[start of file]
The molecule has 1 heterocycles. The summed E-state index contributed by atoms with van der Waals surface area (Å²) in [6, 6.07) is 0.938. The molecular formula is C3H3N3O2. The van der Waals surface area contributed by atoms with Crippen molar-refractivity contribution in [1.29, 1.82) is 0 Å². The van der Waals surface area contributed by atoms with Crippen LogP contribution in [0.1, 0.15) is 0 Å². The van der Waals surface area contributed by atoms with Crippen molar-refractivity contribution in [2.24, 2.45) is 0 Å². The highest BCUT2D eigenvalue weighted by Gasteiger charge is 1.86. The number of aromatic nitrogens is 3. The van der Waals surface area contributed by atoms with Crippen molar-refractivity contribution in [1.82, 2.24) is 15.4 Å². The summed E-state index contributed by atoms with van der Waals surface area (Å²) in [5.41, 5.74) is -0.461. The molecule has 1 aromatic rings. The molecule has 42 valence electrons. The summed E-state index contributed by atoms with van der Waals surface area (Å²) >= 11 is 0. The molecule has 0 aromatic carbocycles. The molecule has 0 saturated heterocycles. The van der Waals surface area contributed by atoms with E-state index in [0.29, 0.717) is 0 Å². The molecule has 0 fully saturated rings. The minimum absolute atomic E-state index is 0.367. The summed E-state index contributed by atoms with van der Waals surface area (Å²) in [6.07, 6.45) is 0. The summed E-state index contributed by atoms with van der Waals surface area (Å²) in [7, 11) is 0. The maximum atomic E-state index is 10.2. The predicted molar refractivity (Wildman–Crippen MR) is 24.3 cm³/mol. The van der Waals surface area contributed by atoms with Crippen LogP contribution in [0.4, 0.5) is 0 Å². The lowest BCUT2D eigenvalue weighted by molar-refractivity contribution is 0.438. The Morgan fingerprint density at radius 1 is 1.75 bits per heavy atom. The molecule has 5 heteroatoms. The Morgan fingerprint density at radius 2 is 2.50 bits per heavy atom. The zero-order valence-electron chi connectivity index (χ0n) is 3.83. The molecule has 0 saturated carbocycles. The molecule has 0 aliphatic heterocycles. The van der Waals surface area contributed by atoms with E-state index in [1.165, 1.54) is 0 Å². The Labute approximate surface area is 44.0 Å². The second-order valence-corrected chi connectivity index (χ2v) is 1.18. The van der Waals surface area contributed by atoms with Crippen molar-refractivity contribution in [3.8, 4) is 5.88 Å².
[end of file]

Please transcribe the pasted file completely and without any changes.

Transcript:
The molecule has 1 heterocycles. The summed E-state index contributed by atoms with van der Waals surface area (Å²) in [6, 6.07) is 0.938. The molecular formula is C3H3N3O2. The van der Waals surface area contributed by atoms with Crippen molar-refractivity contribution in [1.29, 1.82) is 0 Å². The van der Waals surface area contributed by atoms with Crippen LogP contribution in [0.1, 0.15) is 0 Å². The van der Waals surface area contributed by atoms with Crippen molar-refractivity contribution in [2.24, 2.45) is 0 Å². The highest BCUT2D eigenvalue weighted by Gasteiger charge is 1.86. The number of aromatic nitrogens is 3. The van der Waals surface area contributed by atoms with Crippen molar-refractivity contribution in [1.82, 2.24) is 15.4 Å². The summed E-state index contributed by atoms with van der Waals surface area (Å²) in [5.41, 5.74) is -0.461. The molecule has 1 aromatic rings. The molecule has 42 valence electrons. The summed E-state index contributed by atoms with van der Waals surface area (Å²) >= 11 is 0. The molecule has 0 aromatic carbocycles. The molecule has 0 saturated heterocycles. The van der Waals surface area contributed by atoms with E-state index in [0.29, 0.717) is 0 Å². The molecule has 0 fully saturated rings. The minimum absolute atomic E-state index is 0.367. The summed E-state index contributed by atoms with van der Waals surface area (Å²) in [6.07, 6.45) is 0. The summed E-state index contributed by atoms with van der Waals surface area (Å²) in [7, 11) is 0. The maximum atomic E-state index is 10.2. The predicted molar refractivity (Wildman–Crippen MR) is 24.3 cm³/mol. The van der Waals surface area contributed by atoms with Crippen LogP contribution in [0.4, 0.5) is 0 Å². The lowest BCUT2D eigenvalue weighted by molar-refractivity contribution is 0.438. The Morgan fingerprint density at radius 1 is 1.75 bits per heavy atom. The molecule has 5 heteroatoms. The Morgan fingerprint density at radius 2 is 2.50 bits per heavy atom. The zero-order valence-electron chi connectivity index (χ0n) is 3.83. The molecule has 0 saturated carbocycles. The molecule has 0 aliphatic heterocycles. The van der Waals surface area contributed by atoms with E-state index in [1.165, 1.54) is 0 Å². The Labute approximate surface area is 44.0 Å². The second-order valence-corrected chi connectivity index (χ2v) is 1.18. The van der Waals surface area contributed by atoms with Crippen molar-refractivity contribution in [3.8, 4) is 5.88 Å².